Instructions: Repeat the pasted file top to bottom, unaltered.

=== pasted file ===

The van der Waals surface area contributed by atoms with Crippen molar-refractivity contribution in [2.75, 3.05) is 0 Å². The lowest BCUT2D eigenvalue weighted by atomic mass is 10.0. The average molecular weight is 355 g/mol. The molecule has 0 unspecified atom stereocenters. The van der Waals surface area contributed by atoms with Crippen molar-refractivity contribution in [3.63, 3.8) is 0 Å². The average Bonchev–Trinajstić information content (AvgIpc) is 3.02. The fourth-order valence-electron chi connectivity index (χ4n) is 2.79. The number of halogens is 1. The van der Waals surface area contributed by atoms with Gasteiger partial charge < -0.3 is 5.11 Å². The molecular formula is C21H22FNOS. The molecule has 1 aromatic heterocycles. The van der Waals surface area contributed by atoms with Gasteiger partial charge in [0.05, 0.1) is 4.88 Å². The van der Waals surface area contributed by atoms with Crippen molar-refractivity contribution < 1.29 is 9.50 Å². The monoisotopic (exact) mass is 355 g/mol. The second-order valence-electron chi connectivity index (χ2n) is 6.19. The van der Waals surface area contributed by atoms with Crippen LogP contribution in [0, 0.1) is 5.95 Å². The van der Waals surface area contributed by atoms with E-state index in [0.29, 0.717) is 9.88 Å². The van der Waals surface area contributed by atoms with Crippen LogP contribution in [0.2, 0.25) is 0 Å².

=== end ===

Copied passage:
The van der Waals surface area contributed by atoms with Crippen molar-refractivity contribution in [2.75, 3.05) is 0 Å². The lowest BCUT2D eigenvalue weighted by atomic mass is 10.0. The average molecular weight is 355 g/mol. The molecule has 0 unspecified atom stereocenters. The van der Waals surface area contributed by atoms with Crippen molar-refractivity contribution in [3.63, 3.8) is 0 Å². The average Bonchev–Trinajstić information content (AvgIpc) is 3.02. The fourth-order valence-electron chi connectivity index (χ4n) is 2.79. The number of halogens is 1. The van der Waals surface area contributed by atoms with Gasteiger partial charge < -0.3 is 5.11 Å². The molecular formula is C21H22FNOS. The molecule has 1 aromatic heterocycles. The van der Waals surface area contributed by atoms with Gasteiger partial charge in [0.05, 0.1) is 4.88 Å². The van der Waals surface area contributed by atoms with Crippen molar-refractivity contribution < 1.29 is 9.50 Å². The monoisotopic (exact) mass is 355 g/mol. The second-order valence-electron chi connectivity index (χ2n) is 6.19. The van der Waals surface area contributed by atoms with Crippen LogP contribution in [0, 0.1) is 5.95 Å². The van der Waals surface area contributed by atoms with E-state index in [0.29, 0.717) is 9.88 Å². The van der Waals surface area contributed by atoms with Crippen LogP contribution in [0.2, 0.25) is 0 Å².